To Homepage  «  To Dr. Keti Other Q&A

Q: I have been told that I have monoclonal gammopathy of unknown significance. It has been diagnosed as benign. If you could give me some more information concerning this desease, I would really appreciate it. Thank you in advance.

Dr. Keti:

Monoclonal Gammopathy is an associated laboratory abnormality seen in most patients with paraproteinemia.

Paraproteinemias
A group of related diseases characterized by an unbalanced or disproportionate proliferation of immunoglobulin-producing cells, usually from a single clone.
These cells frequently secrete a structurally homogeneous immunoglobulin (M-component) and/or an abnormal immunoglobulin. The paraproteinemia most commonly seen is of a monoclonal lgG gammopathy. Most monoclonal gammopathies are of benign type.

Benign Monoclonal Gammopathies
Conditions characterized by the presence of a monoclonal serum (or urine) protein without clinical manifestations of plasma cell dyscrasia (abnormality of the cells).
However, Monoclonal Gammopathy is associated with many other conditions as listed below:

Coincidental Presense Of Monoclonal Gammopathies
Monoclonal gammopathies are also nonspecifically increased in chronic inflammatory or infectious diseases and in old age. They can also occur in chronic inflammatory demyelinating polyneuropathy.

Schnitzler Syndrome
An extremely rare condition manifested as monoclonal IgM dysproteinemia without features of lymphoproliferative disease, but with chronic urticaria (eruption of red pimples and wheals), fever of unknown origin, disabling bone pain, hyperostosis(excessive or abnormal thickening or growth of bone tissue), and increased erythrocyte(red cells) sedimentation rate.

Monoclonal Gammopathies Associated With Neuropathies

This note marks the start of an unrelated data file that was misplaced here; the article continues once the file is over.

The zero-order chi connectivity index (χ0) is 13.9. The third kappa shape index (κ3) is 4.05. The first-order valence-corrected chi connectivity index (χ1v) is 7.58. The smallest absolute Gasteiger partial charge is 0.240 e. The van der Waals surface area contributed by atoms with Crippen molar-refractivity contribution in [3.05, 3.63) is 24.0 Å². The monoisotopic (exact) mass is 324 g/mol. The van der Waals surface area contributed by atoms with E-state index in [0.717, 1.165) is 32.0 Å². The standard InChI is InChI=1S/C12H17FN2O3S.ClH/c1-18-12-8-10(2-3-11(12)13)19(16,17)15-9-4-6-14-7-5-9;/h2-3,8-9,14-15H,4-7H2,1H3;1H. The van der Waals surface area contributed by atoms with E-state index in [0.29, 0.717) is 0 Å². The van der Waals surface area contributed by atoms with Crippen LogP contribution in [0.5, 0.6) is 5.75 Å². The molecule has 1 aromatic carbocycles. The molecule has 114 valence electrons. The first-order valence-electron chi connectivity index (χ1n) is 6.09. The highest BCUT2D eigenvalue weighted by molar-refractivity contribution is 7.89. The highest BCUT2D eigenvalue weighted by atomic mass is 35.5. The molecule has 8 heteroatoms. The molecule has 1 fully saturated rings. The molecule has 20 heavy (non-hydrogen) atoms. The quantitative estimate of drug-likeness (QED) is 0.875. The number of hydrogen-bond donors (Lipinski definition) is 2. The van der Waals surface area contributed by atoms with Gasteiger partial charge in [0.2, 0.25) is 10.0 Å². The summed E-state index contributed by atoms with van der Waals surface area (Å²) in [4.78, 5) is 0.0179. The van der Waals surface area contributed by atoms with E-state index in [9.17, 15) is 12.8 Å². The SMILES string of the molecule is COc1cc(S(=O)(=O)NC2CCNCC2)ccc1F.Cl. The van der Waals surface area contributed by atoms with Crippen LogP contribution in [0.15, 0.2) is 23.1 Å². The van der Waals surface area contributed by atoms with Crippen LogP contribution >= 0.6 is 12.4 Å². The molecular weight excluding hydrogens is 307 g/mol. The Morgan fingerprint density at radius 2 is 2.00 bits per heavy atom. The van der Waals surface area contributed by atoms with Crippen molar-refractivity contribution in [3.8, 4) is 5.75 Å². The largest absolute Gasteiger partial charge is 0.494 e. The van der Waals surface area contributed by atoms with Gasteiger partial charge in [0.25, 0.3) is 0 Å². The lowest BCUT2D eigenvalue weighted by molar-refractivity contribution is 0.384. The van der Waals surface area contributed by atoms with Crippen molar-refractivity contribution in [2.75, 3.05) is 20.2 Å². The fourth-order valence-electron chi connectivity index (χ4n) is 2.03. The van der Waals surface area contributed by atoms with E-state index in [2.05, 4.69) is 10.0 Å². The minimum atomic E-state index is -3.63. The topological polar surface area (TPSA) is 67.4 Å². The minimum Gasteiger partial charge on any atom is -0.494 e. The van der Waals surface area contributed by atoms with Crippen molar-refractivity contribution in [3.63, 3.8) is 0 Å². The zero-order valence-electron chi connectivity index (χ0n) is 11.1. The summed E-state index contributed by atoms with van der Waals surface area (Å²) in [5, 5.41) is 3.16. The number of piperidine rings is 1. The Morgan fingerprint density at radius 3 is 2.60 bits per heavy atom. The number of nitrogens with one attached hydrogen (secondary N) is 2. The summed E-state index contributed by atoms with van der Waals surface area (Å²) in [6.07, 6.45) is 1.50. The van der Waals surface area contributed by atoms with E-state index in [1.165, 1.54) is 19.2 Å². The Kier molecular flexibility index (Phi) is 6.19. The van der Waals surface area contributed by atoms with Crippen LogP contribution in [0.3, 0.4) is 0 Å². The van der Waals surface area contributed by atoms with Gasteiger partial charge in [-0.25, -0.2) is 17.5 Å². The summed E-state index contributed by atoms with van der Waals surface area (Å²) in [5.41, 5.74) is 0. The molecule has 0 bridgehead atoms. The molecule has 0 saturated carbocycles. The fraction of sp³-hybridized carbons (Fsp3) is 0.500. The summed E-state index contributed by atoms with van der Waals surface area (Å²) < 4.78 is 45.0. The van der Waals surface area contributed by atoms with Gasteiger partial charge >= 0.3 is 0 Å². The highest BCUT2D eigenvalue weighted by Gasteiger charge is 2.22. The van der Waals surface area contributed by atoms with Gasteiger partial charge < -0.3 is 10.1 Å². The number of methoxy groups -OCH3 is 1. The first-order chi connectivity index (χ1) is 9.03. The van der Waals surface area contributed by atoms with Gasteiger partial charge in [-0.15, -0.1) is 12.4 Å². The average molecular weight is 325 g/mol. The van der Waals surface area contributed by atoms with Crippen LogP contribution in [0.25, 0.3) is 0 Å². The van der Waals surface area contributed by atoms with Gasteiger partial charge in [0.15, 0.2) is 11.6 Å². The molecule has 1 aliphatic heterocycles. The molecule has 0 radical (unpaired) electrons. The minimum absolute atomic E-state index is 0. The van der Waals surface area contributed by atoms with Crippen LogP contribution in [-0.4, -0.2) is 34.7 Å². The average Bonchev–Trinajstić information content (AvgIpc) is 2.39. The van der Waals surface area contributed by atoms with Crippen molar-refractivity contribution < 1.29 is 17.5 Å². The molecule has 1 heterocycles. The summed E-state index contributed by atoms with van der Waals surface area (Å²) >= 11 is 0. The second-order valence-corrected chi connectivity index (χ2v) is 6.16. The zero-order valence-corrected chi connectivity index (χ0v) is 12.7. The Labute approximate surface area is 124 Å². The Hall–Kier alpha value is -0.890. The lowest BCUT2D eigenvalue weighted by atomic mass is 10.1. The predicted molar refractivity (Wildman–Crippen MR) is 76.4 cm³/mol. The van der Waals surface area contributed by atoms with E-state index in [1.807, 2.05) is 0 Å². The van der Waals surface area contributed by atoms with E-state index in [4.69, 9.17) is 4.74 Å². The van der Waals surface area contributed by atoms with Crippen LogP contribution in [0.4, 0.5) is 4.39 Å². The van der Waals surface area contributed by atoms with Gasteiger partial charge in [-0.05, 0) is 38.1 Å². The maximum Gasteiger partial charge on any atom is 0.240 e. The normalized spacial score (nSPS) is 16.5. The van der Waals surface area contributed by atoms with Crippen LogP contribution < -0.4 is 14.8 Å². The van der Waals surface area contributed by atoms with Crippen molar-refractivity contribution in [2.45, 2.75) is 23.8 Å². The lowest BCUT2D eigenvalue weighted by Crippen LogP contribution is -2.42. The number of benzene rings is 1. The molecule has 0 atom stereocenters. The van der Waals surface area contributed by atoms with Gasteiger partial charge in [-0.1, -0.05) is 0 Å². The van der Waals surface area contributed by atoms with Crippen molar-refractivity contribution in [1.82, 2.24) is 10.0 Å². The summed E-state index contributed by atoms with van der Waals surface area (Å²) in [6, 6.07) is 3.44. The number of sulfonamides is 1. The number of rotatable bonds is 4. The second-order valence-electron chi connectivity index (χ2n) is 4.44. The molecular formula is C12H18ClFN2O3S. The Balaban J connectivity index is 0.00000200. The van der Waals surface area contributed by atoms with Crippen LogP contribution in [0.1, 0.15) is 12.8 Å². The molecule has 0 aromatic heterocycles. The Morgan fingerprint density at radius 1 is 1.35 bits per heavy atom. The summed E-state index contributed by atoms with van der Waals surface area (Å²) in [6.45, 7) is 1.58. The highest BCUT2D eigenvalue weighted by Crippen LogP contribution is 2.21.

IgM monoclonal gammopathies are associated with many neuropathies either of hereditary or immune-mediated or lymphoproliferative disease. The distinction is important because immune-mediated neuropathies are responsive to drug therapy, whereas hereditary neuropathies are not, and hereditary neuropathies can be passed on to future generations. Some families exhibit a predisposition to the development of IgM monoclonal gammopathies or Waldenström macroglobulinemia and since up to 50% of patients with IgM monoclonal gammopathies can develop neuropathy, there is a finite probability that both conditions can occur in more than one family member.

Note:
The presence of a monoclonal gammopathy in a patient with neuropathy may alert the physician to the possible occurrence of an associated autoimmune or lymphoproliferative disease.

Monoclonal Gammopathies Can Be Associated With Myeloma
Most monoclonal gammopathies are benign (nonmalignant), but those of the IgG type can be associated with myeloma, the plasma cell dyscrasia with polyneuropathy, organomegaly(enlarged organs) and enlarged lymph nodes, endocrinopathy (enlarged and malfunctioning glands), monoclonal protein, skin changes syndrome or Amyloidosis.
The IgM monoclonal gammopathies are sometimes associated with:
Waldenström macroglobulinemia
,
chronic lymphocytic leukemia or lymphoma, cryoglobulinemia, or autoantibody activity to peripheral nerves.

Monoclonal Gammopathies And Autoimmune Disorders
The two most important clinical types of antiphospholipid-protein antibodies are traditionally called lupus anticoagulant (LA) and anticardiolipin (aCL) antibodies. These antibodies are associated in some patients, but not in others with clinical illness of varying severity. Individual patients may manifest arterial or venous thrombosis, thrombocytopenia (decreased number of platelets) as in Lupus and platelet dysfunction, recurrent pregnancy loss, neurologic and skin abnormalities.

Tests that are in use to differentiate the monoclonal gammopathies:
Electrophysiological , serological and radiologic tests studies can help distinguish between the different types and DNA testing can identify or rule out most but not all hereditary demyelinating neuropathies. However, many patients present atypically and there is significant overlap of abnormalities between the different groups.


References and Additional Informative Sites are listed below:


    Norman Latov, MD, PhD
    Abstract:
    A clinical analysis of 798 cases

    National Library of Medicine
    WebMd.com

    Antiphospholipid Antibody Syndrome: Lupus Anticoagulants and Anticardiolipin Antibodies, by Judith D. Laval, MD

Back to top